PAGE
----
Chinese businessman nabbed with three live pangolins at Walvis Bay

A prominent Chinese businessman of Walvis Bay and three Namibians are expected to launch formal bail applications in the Walvis Bay magistrates court today, after their arrest on Sunday for the illegal possession of three live pangolins.

Members of the Namibian Police received information of live pangolins being kept by the accused.
The pangolin is an endangered species in Namibia, partly as the result of an indigenous superstition killing the animal keeps bad luck at bay. More alarming the fact that live pangolins are smuggled to Asia for traditional healing and medicines. The person who contacted the newspaper is a well-placed source close to the incident as well as a local activist of the Anti Plunder Action Group.
The suspects were interviewed by local wildlife officials on Sunday after the arrests were made. The animals are in safekeeping. This source added it is ironical that the Chinese speaking suspect played a key role some months ago to facilitate a meeting between the Namibian Police in Erongo and Chinese businesspeople in the Region, to raise awareness of crimes committed against Chinese speaking nationals. “An incident like this, as well as other examples of Chinese nationals involved in the smuggling of protected wildlife products like rhino horn and ivory from Namibia unfortunately fuels the misconception that Chinese people are up to no good for Namibia’s natural resources and its people”, this source charged. “As with any other culture, a few rotten apples spoil the lot. I sincerely hope Anti Plunder Action Group, to which I am a member will take this matter public again. I wish they petition the Chinese Embassy in Namibia do more and do so visibly in public to educate Chinese businesspeople in Namibia to respect the country’s laws, its people and its natural resources. And to refrain from risking the country’s future for next generations, by exploiting our natural resources through illegal activities”, this source explained.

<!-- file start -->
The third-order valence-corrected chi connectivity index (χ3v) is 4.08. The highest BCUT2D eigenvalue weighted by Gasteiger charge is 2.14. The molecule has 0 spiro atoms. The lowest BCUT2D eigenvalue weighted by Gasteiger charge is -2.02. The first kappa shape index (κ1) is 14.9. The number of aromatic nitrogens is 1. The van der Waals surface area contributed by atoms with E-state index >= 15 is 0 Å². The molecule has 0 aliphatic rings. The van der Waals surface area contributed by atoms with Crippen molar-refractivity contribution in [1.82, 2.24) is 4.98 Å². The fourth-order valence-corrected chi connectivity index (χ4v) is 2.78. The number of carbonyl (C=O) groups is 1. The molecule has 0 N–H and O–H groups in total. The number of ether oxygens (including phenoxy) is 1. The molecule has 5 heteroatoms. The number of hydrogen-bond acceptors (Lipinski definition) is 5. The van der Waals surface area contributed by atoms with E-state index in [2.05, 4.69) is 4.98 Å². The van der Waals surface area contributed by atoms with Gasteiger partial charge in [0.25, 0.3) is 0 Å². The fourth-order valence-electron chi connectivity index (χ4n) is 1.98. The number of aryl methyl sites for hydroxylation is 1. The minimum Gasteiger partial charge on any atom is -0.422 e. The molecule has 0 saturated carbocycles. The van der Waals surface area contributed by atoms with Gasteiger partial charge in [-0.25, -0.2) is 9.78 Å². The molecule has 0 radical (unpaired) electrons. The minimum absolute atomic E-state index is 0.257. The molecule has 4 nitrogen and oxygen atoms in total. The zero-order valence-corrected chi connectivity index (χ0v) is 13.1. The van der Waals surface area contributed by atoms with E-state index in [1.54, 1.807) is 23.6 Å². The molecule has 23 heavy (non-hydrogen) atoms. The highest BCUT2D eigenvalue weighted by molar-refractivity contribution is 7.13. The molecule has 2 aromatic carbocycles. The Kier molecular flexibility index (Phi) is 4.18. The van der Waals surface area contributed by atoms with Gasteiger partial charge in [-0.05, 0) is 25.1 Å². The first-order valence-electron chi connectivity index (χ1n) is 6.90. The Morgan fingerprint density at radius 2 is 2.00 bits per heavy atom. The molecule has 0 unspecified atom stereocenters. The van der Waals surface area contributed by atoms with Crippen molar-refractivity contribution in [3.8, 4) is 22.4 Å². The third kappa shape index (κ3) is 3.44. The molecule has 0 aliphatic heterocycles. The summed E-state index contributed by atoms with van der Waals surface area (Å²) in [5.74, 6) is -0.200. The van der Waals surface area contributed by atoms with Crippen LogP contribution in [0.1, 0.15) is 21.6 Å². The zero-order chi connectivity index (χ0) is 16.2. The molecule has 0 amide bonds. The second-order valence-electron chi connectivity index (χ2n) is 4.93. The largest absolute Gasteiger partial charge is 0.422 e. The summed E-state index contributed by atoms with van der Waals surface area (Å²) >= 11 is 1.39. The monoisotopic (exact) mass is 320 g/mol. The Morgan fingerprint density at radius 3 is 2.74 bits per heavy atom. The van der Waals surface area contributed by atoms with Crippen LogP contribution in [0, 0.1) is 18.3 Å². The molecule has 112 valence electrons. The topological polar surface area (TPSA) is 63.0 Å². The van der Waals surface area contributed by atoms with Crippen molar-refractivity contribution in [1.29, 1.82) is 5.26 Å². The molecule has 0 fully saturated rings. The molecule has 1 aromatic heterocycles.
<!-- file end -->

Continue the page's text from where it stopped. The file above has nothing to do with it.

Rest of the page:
The fact that Namibians are involved in these smuggling rings also makes incidents like this alarming, said the source.
An official source in the Namibian Police confirmed the arrests yesterday and explained the suspects would have been formally charged yesterday and would make a first appearance in the Walvis Bay magistrates court today. It was understood the suspects want to bring bail applications without delay.

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